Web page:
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a tiny enclave of terra-cotta roofs and whitewashed concrete walls in the mountains of northern Portugal—and the residents are gathered at a hilltop cruzeiro for a concert. Beyond, the Portuguese high country stretches for miles to the west, olive groves and farmhouses breaking up the rocky landscape.
For eight days, the baroque sounds of classical music echo through these hills and bring to life an otherwise sleepy rural village. Modeled on educational summer music programs like the BU Tanglewood Institute, the festival includes private instruction for students ages 8 to 24 in violin, viola, cello, flute, clarinet, guitar, piano, and voice, as well as daily small, often intimate, concerts throughout the area.
Pianist Inês Andrade (CFA’18), who grew up in Lisbon and regularly traveled to Bendada to visit relatives, conceived of the music festival as a Doctor of Musical Arts student at the College of Fine Arts. “I always knew I wanted to do more with music than just perform concerts,” she says. “I wanted to create something that could make an impact on a whole community.”
She enlisted the help of her chamber music group Virtuoso Soloists: pianist Edoardo Carpenedo (CFA’19), who grew up in Venice and likes to wax poetic about the rock-star lifestyle of 19th-century piano virtuoso Franz Liszt; violist Yoni Battat (CFA’15), who is from Connecticut and recently returned from a year in Israel studying and performing Arabic music, Mizrahi Jewish music, and klezmer; and cellist Gracie Keith (CFA’19), who comes from Texas and has even the Portuguese kids saying “y’all” by the end of each festival.
Inês Andrade and her BU colleagues teach the festival courses, along with five instructors from conservatory programs in Portugal and the United States. Most of the students are from Portugal, but this year they also hail from Italy and the United States.
It may seem extraordinary that students would travel hours from the major coastal cities of Lisbon and Porto to a town so small that it has no supermarket. But Bendada is particuarly well equipped to host a music festival. The village has an active local woodwind ensemble, the Sociedade Filarmónica Bendadense, which first played in 1870. (Inês and Duarte’s great-great-grandparents were among its founding members.) And in 2015, Bendada’s rich musical legacy led to the opening of the Casa da Música da Bendada, a well-appointed music school built with funding from a European Union grant. The building, with its soundproof practice rooms and a modern concert hall overlooking the valley below, is the home base for the Bendada Music Festival.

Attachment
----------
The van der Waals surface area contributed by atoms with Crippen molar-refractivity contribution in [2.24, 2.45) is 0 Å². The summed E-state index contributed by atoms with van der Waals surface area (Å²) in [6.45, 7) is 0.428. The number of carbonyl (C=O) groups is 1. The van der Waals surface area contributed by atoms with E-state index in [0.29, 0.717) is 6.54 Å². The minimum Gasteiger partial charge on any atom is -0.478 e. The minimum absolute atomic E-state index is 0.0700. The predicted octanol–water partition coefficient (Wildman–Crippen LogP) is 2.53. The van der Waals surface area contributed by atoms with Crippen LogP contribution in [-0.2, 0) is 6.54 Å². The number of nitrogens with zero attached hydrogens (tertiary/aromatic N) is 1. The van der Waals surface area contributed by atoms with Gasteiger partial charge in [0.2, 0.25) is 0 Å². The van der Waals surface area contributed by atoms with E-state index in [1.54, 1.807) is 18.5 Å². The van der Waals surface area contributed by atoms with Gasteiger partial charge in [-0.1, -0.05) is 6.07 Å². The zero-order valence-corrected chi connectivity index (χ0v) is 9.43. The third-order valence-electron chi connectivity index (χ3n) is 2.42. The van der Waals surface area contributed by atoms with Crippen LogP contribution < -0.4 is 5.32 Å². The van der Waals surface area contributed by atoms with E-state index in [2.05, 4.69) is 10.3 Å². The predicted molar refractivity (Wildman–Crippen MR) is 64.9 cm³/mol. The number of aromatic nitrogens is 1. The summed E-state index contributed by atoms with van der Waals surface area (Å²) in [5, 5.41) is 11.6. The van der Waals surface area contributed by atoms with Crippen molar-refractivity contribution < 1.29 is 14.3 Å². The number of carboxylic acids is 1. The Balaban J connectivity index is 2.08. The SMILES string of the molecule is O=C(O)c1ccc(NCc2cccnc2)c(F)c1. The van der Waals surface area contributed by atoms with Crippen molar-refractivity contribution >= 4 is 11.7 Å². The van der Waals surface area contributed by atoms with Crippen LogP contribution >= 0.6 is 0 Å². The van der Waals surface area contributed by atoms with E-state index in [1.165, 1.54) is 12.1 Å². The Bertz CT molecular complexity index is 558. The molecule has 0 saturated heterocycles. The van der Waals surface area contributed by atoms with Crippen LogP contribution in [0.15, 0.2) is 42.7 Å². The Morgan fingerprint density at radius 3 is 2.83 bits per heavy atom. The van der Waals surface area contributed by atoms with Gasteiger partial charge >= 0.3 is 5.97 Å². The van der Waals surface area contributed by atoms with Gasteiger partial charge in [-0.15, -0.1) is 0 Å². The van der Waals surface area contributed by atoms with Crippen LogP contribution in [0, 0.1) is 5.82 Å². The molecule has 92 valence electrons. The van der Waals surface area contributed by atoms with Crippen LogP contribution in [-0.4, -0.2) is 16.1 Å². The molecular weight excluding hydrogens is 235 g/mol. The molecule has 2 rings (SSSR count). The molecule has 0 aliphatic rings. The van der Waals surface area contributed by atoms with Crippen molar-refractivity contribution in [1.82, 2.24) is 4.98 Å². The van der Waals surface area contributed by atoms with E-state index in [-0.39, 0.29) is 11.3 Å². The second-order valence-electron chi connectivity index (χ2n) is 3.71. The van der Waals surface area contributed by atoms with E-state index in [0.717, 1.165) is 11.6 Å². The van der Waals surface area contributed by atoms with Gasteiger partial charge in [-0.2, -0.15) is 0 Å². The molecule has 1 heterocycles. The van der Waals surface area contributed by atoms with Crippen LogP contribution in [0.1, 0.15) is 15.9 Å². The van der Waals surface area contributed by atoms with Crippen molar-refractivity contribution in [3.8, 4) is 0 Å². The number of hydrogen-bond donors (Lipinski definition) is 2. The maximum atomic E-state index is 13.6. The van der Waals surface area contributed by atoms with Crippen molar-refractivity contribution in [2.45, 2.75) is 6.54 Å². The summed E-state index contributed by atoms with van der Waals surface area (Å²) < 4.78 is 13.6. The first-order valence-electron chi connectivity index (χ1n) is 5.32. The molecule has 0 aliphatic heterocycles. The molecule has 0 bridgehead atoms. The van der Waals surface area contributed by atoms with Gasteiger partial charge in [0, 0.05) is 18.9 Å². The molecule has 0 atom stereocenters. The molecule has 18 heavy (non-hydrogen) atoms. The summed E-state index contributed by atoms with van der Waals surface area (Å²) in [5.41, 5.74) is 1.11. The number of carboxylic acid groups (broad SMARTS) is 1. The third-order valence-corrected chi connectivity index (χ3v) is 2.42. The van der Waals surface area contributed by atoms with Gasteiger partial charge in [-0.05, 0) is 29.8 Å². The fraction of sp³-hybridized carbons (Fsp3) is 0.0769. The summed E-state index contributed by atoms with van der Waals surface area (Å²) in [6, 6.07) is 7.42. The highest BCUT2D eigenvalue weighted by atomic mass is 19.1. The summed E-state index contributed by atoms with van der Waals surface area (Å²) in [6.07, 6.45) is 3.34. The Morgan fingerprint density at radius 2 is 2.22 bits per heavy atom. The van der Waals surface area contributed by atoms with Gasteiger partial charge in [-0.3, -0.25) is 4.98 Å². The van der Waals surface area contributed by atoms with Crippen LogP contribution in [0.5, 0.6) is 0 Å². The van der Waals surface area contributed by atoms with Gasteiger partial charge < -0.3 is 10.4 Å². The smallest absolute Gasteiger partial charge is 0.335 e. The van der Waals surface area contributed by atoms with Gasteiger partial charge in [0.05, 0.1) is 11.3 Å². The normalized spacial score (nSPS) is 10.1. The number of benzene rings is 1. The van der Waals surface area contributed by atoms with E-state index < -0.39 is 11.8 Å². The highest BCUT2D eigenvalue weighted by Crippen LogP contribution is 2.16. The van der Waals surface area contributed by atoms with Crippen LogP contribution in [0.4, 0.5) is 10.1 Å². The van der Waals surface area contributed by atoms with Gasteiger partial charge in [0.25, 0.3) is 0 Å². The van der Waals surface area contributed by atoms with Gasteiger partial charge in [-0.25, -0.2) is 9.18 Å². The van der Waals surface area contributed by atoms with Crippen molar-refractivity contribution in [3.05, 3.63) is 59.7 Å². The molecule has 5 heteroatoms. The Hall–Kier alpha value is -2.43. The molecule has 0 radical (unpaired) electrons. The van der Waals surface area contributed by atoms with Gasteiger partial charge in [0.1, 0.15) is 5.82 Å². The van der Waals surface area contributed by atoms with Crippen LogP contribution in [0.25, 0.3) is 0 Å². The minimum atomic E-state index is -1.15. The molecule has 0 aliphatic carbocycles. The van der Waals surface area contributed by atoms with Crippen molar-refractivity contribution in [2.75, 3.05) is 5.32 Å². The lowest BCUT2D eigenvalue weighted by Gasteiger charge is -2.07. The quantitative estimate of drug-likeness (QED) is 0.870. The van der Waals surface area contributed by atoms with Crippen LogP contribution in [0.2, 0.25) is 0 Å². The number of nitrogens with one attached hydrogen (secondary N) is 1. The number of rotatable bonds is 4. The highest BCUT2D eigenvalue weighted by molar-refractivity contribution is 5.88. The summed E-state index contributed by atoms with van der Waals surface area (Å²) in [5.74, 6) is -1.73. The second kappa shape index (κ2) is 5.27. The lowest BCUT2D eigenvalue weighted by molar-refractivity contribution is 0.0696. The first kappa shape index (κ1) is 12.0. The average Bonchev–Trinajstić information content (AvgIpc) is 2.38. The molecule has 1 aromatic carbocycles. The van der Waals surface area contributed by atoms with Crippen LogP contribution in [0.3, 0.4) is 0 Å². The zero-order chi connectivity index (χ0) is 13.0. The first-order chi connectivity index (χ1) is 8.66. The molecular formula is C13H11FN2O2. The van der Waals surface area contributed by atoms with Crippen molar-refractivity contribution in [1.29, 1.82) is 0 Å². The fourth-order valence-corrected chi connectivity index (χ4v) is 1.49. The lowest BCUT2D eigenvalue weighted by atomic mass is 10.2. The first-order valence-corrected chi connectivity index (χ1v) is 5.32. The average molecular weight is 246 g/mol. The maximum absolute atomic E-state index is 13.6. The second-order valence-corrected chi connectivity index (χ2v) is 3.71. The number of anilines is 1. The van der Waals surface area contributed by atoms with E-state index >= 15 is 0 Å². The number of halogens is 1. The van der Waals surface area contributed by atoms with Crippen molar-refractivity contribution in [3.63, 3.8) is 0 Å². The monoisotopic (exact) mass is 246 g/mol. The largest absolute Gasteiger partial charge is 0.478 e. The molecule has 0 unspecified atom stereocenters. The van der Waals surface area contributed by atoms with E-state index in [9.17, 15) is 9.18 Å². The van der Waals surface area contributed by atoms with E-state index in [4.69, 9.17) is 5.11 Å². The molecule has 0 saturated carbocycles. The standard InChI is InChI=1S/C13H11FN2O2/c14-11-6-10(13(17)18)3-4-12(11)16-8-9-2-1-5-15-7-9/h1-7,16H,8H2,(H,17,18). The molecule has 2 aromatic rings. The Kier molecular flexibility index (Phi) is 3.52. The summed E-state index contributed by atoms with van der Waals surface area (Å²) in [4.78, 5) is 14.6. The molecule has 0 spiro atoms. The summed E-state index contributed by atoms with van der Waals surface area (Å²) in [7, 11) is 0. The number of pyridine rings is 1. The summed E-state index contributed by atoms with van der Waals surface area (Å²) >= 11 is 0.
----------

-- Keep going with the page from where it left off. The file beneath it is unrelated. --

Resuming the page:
Throughout the week, the Casa da Música stairwells and the cobbled pathways around the school are full of the sounds of practicing students, from a guitar player quietly strumming the opening chords of Roland Dyens’ Fuoco to a violinist playing Bach to a pair of woodwind students working through Dance of the Sugar Plum Fairy.
“It’s unbelievable how a small mountain village in a remote region has such good conditions to make music,” says Inês Andrade.
Another draw for students is the number of public concerts they perform during the week. “In other festivals, you have just one concert at the very end,” says 18-year-old Catarina Costa, a violin student from Lisbon. “But at Bendada we have concerts every day.” They play in nearby towns and all over Bendada—in the mountains, in the village square, at a retirement home.
The villagers are among the festival’s most ardent supporters. They house students for the week, participate in an adult choir that performs alongside the students, and even prepare daily meals for the festival participants. They enjoy the vitality the festival brings to the village. “The older people in the village especially, it’s hard for them to go anywhere else,” Inês Andrade says. “So we try to bring the world to them, even if it’s just for a week.”
“Really,” she says, “the festival could not happen if there weren’t such a welcoming community that was willing to help and collaborate with everything.”
“The village is the hero of the festival,” Carpenedo says. “I think Bendada is the hidden jewel of northern Portugal. You get this sense of authenticity that is both humbling and peaceful to experience.”
Inês Andrade hopes the event will rejuvenate the town and others like it. Over the past generation, Bendada and other small villages of Portugal’s mountainous interior region have suffered crises of depopulation and economic stagnation.
Town native Vítor Andrade is an economics reporter for Expresso, Portugal’s largest newspaper. “When I was a child here,” he says, “Bendada had almost 2,000 people. Now we don’t have 200.”
This year’s festival brought much-needed attention to Bendada. On the fifth day, a crew from SIC Television, Portugal’s major broadcaster, arrived to film a segment for a feature on the importance of music to the country’s small villages. That same day, Ana Mendes Godinho, Portugal’s secretary of state for tourism, came to hear the students perform. She believes cultural events like the Bendada Music Festival are key to improving the area’s economy. “This is an amazing event, because it shows the potential to bring life back to a village that had been abandoned, using music and culture,” Godinho says. “Bendada is a case study that everyone in Portugal should be looking at.”
Inês Andrade belongs to the generation whose parents were born in Bendada, but left to pursue greater economic opportunity elsewhere. “I hope the festival will grow,” she says, “but mainly I hope the festival will help the region grow as well.”